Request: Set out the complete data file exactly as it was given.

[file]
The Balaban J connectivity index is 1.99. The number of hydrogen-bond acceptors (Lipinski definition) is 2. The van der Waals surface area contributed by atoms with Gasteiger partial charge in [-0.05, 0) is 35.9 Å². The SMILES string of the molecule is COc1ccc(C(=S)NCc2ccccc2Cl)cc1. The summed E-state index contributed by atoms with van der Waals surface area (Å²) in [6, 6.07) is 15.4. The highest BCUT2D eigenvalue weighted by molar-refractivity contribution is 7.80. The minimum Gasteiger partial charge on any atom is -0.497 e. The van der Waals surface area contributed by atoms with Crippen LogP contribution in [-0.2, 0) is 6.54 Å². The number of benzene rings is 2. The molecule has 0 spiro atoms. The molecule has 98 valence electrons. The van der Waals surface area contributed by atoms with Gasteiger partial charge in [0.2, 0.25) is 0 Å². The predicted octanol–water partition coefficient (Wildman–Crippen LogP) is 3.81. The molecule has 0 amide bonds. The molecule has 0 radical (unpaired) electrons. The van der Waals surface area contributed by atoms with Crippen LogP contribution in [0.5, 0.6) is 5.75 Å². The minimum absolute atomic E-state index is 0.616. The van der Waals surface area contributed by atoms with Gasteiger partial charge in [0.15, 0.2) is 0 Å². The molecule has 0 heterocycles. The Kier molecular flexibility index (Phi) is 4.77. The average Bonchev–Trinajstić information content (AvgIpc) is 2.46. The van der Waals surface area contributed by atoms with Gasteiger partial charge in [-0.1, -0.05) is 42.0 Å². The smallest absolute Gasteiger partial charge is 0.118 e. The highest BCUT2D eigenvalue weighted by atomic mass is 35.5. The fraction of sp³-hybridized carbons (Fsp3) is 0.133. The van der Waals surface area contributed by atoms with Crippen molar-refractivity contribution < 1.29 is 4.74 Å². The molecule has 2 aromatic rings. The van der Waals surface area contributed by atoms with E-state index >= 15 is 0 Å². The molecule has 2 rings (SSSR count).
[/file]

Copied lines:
The Balaban J connectivity index is 1.99. The number of hydrogen-bond acceptors (Lipinski definition) is 2. The van der Waals surface area contributed by atoms with Gasteiger partial charge in [-0.05, 0) is 35.9 Å². The SMILES string of the molecule is COc1ccc(C(=S)NCc2ccccc2Cl)cc1. The summed E-state index contributed by atoms with van der Waals surface area (Å²) in [6, 6.07) is 15.4. The highest BCUT2D eigenvalue weighted by molar-refractivity contribution is 7.80. The minimum Gasteiger partial charge on any atom is -0.497 e. The van der Waals surface area contributed by atoms with Crippen LogP contribution in [-0.2, 0) is 6.54 Å². The number of benzene rings is 2. The molecule has 0 spiro atoms. The molecule has 98 valence electrons. The van der Waals surface area contributed by atoms with Gasteiger partial charge in [0.2, 0.25) is 0 Å². The predicted octanol–water partition coefficient (Wildman–Crippen LogP) is 3.81. The molecule has 0 amide bonds. The molecule has 0 radical (unpaired) electrons. The van der Waals surface area contributed by atoms with Crippen LogP contribution in [0.5, 0.6) is 5.75 Å². The minimum absolute atomic E-state index is 0.616. The van der Waals surface area contributed by atoms with Gasteiger partial charge in [0.15, 0.2) is 0 Å². The molecule has 0 heterocycles. The Kier molecular flexibility index (Phi) is 4.77. The average Bonchev–Trinajstić information content (AvgIpc) is 2.46. The van der Waals surface area contributed by atoms with Gasteiger partial charge in [-0.1, -0.05) is 42.0 Å². The smallest absolute Gasteiger partial charge is 0.118 e. The highest BCUT2D eigenvalue weighted by atomic mass is 35.5. The fraction of sp³-hybridized carbons (Fsp3) is 0.133. The van der Waals surface area contributed by atoms with Crippen molar-refractivity contribution < 1.29 is 4.74 Å². The molecule has 2 aromatic rings. The van der Waals surface area contributed by atoms with E-state index >= 15 is 0 Å². The molecule has 2 rings (SSSR count).